The Silversteins give a panoramic view of the major problems in heart disease and present methods of treatment [in Heart Disease]. Initially, the anatomy and physiology of the cardiovascular system are briefly reviewed, followed by a rather incomplete section on congenital and acquired heart disease. The signs and symptomatology of a heart attack are documented, and the account of the present feelings about the effects of diet and exercise on heart disease is well written…. In the chapter on frontiers of heart research, the authors list echocardiography, vectorcardiography and electronic pacemakers, all established techniques which, although they may continue to advance, do not represent the frontiers of...
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ZENA SUTHERLAND and MAY HILL ARBUTHNOT
[The Silversteins's] work is carefully organized and written in a clear, direct style, and is dependably accurate. The more complicated subjects are not always covered in depth, but they are given balanced treatment, and the Silversteins' writing usually shows their attention to current research and always maintains a scientific attitude. (p. 463)
Pervading [Hamsters] is an attitude of respect for the rights and well-being of pets, and there is no trace of fictionalization or anthropomorphism.
The Silversteins have written many books in a series called "Systems of the Body," with books like The Skeletal System (1972) and The Skin (1972) that have accurate texts,...
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Three million American children may feel that [The Left-hander's World] was written especially for them. The one child in ten who is left-handed already knows he faces certain inconveniences, but he should realize that many more exist, as he reads about the difficulties with left-handedness in our own and in other societies. The authors consider many other aspects of handedness: They look at "left-handed" plants and animals, such as vines and certain snail shells; describe the development of left and right hemispheres in the brain; discuss handwriting; and mention famous lefties from Leonardo da Vinci to Babe Ruth. A final chapter lists organizations, publications, and mail...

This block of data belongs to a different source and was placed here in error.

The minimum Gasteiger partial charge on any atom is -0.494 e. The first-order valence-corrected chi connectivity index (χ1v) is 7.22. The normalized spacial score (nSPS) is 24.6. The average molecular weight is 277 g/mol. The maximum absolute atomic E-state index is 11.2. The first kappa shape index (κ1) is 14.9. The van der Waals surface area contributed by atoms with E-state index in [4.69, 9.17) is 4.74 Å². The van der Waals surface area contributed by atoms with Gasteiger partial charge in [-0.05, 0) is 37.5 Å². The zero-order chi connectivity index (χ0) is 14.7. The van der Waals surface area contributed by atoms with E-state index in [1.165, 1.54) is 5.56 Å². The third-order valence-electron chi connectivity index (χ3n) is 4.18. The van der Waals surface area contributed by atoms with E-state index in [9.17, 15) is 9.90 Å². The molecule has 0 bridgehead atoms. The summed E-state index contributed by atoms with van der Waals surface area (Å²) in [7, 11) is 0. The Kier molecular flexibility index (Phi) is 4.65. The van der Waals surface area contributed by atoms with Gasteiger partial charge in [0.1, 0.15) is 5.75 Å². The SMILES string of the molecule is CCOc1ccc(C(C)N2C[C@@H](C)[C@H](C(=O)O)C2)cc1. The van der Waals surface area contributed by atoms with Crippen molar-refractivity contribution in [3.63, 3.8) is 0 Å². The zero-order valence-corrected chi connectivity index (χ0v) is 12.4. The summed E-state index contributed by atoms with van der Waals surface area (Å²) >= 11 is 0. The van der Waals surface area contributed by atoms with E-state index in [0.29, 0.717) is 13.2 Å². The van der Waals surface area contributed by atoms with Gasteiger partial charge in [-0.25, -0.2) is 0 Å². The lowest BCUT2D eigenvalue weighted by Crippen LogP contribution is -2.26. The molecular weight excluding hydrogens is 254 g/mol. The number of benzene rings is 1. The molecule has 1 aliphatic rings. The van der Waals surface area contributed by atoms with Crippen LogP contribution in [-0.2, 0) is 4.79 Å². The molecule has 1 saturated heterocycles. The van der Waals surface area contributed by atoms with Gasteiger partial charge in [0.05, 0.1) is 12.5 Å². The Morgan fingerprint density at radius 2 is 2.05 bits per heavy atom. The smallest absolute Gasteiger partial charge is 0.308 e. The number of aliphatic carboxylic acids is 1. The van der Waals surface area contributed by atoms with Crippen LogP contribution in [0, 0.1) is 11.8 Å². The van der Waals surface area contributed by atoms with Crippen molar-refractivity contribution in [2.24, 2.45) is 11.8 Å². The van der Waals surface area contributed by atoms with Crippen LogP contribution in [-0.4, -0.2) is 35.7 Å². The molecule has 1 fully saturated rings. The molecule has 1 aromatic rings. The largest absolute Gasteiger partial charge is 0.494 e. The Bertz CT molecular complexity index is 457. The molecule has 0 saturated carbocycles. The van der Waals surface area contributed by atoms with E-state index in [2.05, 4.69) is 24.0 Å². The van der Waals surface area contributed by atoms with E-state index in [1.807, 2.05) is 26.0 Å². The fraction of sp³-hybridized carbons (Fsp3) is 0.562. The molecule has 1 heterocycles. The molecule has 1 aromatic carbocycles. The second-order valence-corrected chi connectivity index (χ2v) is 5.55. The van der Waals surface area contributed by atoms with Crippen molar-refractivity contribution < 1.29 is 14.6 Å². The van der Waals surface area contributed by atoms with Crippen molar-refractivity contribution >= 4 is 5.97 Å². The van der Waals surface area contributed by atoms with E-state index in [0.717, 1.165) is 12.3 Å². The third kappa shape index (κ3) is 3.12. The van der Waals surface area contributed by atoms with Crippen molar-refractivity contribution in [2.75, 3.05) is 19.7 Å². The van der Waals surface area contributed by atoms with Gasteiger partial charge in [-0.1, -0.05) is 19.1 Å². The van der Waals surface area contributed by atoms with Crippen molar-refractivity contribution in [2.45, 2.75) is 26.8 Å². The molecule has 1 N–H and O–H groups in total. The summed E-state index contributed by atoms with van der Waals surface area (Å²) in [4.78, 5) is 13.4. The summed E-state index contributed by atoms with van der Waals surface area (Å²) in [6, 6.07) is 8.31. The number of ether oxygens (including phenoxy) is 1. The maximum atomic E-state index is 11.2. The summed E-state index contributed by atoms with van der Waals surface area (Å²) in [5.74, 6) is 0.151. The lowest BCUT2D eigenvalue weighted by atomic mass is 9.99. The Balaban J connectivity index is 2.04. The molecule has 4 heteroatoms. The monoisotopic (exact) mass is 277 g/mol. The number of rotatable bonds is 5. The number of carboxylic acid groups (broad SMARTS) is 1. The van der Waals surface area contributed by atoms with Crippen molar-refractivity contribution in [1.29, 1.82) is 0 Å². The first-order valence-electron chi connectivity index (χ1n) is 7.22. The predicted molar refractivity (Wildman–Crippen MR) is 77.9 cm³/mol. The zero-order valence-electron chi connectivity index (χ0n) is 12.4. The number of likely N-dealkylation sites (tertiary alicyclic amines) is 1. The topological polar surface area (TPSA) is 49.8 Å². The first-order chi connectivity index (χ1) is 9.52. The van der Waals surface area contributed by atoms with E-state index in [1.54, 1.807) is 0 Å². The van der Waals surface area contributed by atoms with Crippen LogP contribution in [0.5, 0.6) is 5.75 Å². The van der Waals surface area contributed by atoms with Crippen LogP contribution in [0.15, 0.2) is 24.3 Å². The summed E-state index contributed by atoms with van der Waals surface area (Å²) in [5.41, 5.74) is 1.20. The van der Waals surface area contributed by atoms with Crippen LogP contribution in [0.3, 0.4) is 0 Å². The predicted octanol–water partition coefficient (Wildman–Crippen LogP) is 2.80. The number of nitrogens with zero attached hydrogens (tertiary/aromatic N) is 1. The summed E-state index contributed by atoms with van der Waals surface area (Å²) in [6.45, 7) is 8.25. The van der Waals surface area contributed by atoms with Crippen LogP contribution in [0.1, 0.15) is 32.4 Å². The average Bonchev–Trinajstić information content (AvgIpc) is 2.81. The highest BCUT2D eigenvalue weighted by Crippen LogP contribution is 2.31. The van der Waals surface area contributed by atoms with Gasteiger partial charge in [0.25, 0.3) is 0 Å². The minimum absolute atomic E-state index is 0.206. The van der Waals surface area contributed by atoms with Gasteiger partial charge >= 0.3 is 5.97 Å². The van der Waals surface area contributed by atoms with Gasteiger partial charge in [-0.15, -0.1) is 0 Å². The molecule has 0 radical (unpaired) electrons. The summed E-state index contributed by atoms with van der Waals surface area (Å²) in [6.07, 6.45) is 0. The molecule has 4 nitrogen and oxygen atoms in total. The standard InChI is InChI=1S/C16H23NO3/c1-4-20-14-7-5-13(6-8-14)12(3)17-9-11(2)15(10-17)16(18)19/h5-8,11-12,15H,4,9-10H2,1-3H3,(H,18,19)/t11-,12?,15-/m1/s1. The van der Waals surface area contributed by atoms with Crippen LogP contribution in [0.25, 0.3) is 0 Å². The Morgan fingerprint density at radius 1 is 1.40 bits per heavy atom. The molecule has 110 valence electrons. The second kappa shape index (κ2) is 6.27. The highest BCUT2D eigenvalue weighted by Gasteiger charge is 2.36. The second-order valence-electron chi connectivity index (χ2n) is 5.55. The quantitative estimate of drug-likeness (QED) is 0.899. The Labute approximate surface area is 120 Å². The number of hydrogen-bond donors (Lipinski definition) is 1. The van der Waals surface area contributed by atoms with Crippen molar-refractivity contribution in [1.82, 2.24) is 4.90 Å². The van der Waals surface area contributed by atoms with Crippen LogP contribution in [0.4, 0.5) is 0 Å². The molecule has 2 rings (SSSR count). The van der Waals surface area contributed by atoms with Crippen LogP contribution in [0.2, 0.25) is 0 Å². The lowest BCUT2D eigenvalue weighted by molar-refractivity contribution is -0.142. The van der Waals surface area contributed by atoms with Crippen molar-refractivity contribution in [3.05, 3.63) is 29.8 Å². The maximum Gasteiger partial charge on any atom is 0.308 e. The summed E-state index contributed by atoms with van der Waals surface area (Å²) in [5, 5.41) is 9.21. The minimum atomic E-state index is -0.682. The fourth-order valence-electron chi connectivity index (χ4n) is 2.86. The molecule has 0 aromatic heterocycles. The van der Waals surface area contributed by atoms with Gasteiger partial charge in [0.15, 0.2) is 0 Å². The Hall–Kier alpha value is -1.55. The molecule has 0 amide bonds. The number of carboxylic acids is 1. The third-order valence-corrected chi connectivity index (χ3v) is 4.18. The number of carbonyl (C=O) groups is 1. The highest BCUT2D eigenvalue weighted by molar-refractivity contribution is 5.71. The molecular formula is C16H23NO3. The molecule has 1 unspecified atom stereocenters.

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[The Left-hander's World] treats left-handers as another minority group, presenting facts, speculations and personal experiences to provide the left-handed child with a sense of identity and pride about his or her differences…. The authors carefully separate fact from pejorative superstition, and inform us that many well-known and successful people are included in the ranks of the left-handed. Practical help for left-handers is limited to a short appendix listing relevant books, articles, products and organizations. There is a chapter on left-handed writing, perhaps the greatest bane of the sinistral, but it is devoid of helpful advice on struggling with this problem. To this (left-handed) reviewer, this is a...
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Austin T. Hyde, Jr.
[Allergies] should appeal to a large group of people who share some manifestations of allergic disease. As a practicing allergist, I will be recommending this book to many of my patients as it clearly presents the fundamental information that allergic people would like to know. The authors carefully avoid emphasizing one particular philosophy of diagnosis and treatment. The basic presentation of the main immune mechanisms is written in a manner that is understandable to an unsophisticated readership…. I am particularly pleased that the Silversteins emphasize the tremendous amount of research and the day-to-day changes that are expanding our knowledge of allergy, indicating the areas in which there is debate...